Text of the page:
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pulse

pulse (puls)

Rhythmical dilation of an artery, produced by the increased volume of blood thrown into the vessel by the contraction of the heart. A p. may also at times occur in a vein or a vascular organ, such as the liver.pulsus; [L. pulsus]
abdominal p. the soft, compressible aortic p. occurring in certain abdominal disorders.pulsus abdominalis;
alternating p. mechanical alternation, a pulse regular in time but with alternate beats stronger and weaker, often detectable only with the sphygmomanometer and usually indicating serious myocardial disease.pulsus alternans;
anacrotic p. , anadicrotic p. a p. wave showing one or more notches or indentations on its rising limb that are sometimes detectable by palpation.pulsus anadicrotus;
bigeminal p. a p. in which the beats occur in pairs.bigemina, coupled p., pulsus bigeminus;
bisferious p. (bis-fer´e-us) an arterial p. with peaks that may be palpable.pulsus bisferiens;
bulbar p. a jugular p. supposed to indicate tricuspid insufficiency.
cannonball p. water-hammer p
capillary p. the alternate rhythmical blanching and reddening of a capillary area, as seen under the nails or in the lip, upon gentle compression; a sign of arteriolar dilation, well seen in aortic insufficiency.
carotid p. the p. of the carotid arteries in the neck.
catacrotic p. a p. in which there is an upward notch interrupting the descending limb of the sphygmogram.pulsus catacrotus;
catadicrotic p. a catacrotic p. in which there are two interrupting upward notches.pulsus catadicrotus;
collapsing p. water-hammer p
cordy p. tense p
Corrigan's p. Corrigan's sign
coupled p. bigeminal p
dicrotic p. a p. which is marked by a double beat, the second, due to a palpable dicrotic wave, being weaker than the first.pulsus duplex;
entoptic p. an intermittent phose synchronous with the p.
filiform p. a thready p.
gaseous p. a soft, full, but feeble p.
guttural p. a pulsation felt in the throat.
hard p. a p. that strikes forcibly against the tip of the finger and is with difficulty compressed, suggesting hypertension.pulsus durus;
intermittent p. irregularity of the heart due to extrasystoles which are too weak to open the semilunar valves; often owing to the long pause following the premature beat, extra long pauses equal to two regular cycles occur from time to time between p. beats.pulsus intercidens;
irregular p. variation in rate of impulses in an artery due to cardiac arrhythmia.
jugular p. the venous p. as observed in the jugular veins of the neck, usually the deep jugular veins.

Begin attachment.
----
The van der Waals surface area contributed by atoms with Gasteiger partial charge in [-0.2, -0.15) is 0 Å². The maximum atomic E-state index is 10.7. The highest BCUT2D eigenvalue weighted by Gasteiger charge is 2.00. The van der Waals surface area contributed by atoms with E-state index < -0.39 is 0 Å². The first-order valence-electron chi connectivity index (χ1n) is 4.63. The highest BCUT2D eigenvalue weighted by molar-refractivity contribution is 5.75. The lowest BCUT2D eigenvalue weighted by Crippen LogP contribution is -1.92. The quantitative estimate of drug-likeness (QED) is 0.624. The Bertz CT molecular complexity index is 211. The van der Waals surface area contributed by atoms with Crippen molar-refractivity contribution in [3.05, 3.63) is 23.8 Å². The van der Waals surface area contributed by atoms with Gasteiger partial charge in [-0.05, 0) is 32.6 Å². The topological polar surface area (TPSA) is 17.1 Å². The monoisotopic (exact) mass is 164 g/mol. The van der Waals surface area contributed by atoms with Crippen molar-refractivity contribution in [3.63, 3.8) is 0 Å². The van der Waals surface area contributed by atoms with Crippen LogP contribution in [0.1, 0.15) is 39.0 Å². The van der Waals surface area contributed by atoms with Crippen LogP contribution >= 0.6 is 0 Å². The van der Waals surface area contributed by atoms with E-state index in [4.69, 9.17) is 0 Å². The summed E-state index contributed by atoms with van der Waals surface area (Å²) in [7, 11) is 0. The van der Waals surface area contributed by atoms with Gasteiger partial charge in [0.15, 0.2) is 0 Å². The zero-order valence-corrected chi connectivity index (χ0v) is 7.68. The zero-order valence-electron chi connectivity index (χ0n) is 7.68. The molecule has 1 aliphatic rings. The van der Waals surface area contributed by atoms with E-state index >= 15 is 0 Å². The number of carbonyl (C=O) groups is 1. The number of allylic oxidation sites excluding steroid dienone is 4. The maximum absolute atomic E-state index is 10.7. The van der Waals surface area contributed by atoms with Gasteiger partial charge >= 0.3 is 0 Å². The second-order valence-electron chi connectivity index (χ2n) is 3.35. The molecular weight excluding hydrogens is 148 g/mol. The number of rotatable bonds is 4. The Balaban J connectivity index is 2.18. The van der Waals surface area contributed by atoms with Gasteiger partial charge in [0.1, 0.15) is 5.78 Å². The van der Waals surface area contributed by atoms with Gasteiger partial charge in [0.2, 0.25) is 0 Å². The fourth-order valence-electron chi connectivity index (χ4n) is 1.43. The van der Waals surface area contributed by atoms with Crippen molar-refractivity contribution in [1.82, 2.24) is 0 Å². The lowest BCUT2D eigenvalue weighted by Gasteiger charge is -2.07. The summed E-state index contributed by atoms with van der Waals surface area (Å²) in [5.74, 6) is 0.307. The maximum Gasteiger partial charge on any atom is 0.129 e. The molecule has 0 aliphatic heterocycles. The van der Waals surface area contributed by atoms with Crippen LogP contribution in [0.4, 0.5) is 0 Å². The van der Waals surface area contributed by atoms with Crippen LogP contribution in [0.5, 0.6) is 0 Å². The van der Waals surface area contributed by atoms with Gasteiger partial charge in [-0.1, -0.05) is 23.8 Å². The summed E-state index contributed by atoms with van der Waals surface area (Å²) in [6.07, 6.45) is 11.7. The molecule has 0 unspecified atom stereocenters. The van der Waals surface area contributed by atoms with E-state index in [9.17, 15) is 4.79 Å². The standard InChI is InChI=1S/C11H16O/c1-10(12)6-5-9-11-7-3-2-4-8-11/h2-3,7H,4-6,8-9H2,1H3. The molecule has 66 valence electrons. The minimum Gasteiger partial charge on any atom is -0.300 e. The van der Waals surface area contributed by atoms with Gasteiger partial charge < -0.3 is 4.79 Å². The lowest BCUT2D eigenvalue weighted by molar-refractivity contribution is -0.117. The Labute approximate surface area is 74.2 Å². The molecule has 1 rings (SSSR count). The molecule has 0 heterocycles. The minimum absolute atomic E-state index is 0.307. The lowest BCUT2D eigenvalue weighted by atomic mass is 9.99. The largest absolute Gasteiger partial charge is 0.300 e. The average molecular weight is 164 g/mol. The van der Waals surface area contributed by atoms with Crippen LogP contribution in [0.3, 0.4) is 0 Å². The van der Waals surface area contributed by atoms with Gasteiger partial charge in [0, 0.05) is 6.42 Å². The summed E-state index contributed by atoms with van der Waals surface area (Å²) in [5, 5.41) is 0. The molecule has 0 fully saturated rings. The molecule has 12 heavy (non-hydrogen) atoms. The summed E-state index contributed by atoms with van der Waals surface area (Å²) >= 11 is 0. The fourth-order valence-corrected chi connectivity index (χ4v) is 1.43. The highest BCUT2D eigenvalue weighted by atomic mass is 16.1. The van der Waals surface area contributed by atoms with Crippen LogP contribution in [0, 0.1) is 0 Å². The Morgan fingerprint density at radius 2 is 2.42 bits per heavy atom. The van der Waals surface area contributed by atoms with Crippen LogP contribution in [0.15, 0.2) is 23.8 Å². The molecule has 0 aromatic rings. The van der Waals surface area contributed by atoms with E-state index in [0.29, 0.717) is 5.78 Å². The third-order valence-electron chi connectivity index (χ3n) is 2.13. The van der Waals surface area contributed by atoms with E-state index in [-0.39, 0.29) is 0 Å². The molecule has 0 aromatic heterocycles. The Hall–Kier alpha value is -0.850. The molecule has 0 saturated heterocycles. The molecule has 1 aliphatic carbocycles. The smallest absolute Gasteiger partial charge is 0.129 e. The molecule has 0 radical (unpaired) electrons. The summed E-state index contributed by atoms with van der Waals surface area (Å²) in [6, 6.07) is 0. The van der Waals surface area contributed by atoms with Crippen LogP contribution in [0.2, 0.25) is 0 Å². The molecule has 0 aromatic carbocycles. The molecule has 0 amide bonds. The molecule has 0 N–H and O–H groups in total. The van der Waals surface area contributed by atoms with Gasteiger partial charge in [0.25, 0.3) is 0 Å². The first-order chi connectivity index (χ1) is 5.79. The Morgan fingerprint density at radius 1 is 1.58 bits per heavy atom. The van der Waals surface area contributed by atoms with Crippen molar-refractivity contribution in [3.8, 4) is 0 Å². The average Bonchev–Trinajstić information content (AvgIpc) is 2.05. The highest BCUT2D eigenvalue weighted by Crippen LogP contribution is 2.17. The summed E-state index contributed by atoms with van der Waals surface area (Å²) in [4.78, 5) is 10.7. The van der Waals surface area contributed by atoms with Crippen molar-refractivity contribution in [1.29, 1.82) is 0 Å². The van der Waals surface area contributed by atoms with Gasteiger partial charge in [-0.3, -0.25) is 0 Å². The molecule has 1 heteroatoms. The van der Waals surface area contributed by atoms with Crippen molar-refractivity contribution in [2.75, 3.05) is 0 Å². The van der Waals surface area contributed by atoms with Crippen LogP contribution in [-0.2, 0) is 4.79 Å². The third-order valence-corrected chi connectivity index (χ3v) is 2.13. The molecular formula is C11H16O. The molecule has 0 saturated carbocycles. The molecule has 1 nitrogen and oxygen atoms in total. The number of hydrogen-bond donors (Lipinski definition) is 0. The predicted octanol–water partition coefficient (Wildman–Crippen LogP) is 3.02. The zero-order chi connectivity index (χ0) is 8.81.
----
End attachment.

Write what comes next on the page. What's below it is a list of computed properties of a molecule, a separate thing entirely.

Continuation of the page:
Kussmaul's p. reduction or disappearance of the p. during inspiration.
Kussmaul's paradoxical p. See paradoxical p.
labile p. frequent changes in p. rate.
long p. a p. in which the impact is felt longer than usual.
monocrotic p. a p. without any perceptible dicrotism.pulsus monocrotus;
mousetail p. pulsus myurus
movable p. the lateral movement of a strongly pulsating tortuous artery.
nail p. a capillary p. seen through the nail.
paradoxical p. an exaggeration of the normal variation in the p. volume with respiration, becoming weaker with inspiration and stronger with expiration; characteristic of cardiac tamponade, rare in constrictive pericarditis; so called because these changes are independent of changes in the cardiac rate as measured directly or by electrocardiogram.pulsus paradoxus, pulsus respiratione intermittens;
piston p. water-hammer p
plateau p. a slow, sustained p.
quadrigeminal p. a p. in which the beats are grouped in fours, a pause following every fourth beat.pulsus quadrigeminus;
Quincke's p. the capillary p. as appreciated in the finger and toenails during aortic regurgitation; ebb and flow is seen.Quincke's sign;
radial p. the p. as appreciated at the radial artery usually in the wrist.
radiofrequency p. in nuclear magnetic resonance, a short electromagnetic signal used to change the direction of the magnetic field. See sequence p.
respiratory p. waxing and waning of any pulsation produced by respiration.
reversed paradoxical p. a p. in which the amplitude increases with inspiration and decreases with expiration, as observed in some cases of tricuspid insufficiency and during A-V dissociation with sinus arrhythmia.
Riegel's p. a p. that diminishes in volume during expiration.
sequence p. in magnetic resonance imaging, the series of radiofrequency signals used to shift the magnetic field to change proton orientation.
soft p. a p. that is readily extinguished by pressure with the finger.
tense p. a hard, full p. but without very wide excursions, resembling the vibration of a thick cord.cordy p;
thready p. a small fine p., feeling like a small cord or thread under the finger.pulsus filiformis;
trigeminal p. a p. in which the beats occur in trios, a pause following every third beat.pulsus trigeminus;
triphammer p. water-hammer p
undulating p. a toneless p. in which there is a succession of waves without character or force.pulsus fluens;
unequal p. differing strength of p. in the same artery between the right and left of the circulation.
vagus p. a slow p. due to the inhibitory action of the vagus nerve on the heart.
venous p. a pulsation occurring in the veins, especially the internal jugular vein.pulsus venosus;
vermicular p. a small rapid p., giving a wormlike sensation to the finger.
water-hammer p. a p. with forcible impulse but immediate collapse, characteristic of aortic incompetency. See also Corrigan's sign.cannonball p., collapsing p., piston p., pulsus celerrimus, triphammer p;
wiry p. a small, fine, incompressible p.

 

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